Matches are a more remarkable invention than it may seem. The very first matches invented in the 17th century meant that a person started using fire easily and simply because he had a quick way to get it in a couple of seconds. In 1680, the Englishman Robert Boyle came up with primitive matches, covered with sulfur, which ignited on contact with phosphorus. However, these matches were impractical due to the volatility of phosphorus.
It took 150 years before another Englishman, chemist John Walker, invented the first matches that break out in friction, but not for the convenience of smokers, but for hunting rifles.
Discovery of John Walker
Walker made this discovery by accident: he told that he mixed potassium chloride with sulfur antimony, and then scraped the stick, which prevented them, on the stones to clean it, and the wand flared. In Walker’s hand was the very first match in the world, which flared up in friction. It caught fire because, due to friction, enough heat was generated to bring the resulting compound to its ignition temperature (which is relatively low).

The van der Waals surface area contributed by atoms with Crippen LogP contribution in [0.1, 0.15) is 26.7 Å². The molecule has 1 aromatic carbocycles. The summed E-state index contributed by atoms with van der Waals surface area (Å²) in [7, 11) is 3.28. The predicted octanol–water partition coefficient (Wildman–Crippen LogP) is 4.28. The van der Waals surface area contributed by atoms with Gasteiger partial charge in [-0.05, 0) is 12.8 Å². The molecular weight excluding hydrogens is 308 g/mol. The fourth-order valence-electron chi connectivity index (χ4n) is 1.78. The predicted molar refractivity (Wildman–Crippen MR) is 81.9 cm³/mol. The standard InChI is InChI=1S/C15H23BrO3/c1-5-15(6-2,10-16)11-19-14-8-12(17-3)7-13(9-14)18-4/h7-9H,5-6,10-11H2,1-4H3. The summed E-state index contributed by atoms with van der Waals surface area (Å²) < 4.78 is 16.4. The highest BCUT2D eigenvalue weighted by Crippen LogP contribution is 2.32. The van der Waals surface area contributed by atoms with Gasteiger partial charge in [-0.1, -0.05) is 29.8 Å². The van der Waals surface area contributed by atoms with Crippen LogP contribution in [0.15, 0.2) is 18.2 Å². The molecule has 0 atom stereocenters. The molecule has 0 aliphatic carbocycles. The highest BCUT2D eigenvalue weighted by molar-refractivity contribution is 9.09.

Walker did not patent his invention, and soon many chemists began to release their matches, improving the Walker recipe by adding white phosphorus to the mix. The matches were usually accompanied by a strip of sandpaper to match the matches, but it often happened that they flared by themselves, simply from friction with each other.
The solution to this problem was found in 1855, when a decade later, after the discovery of a more stable red phosphorus, the Swedish scientist Johan Edward Lundstrom added him to the world’s first safe matches.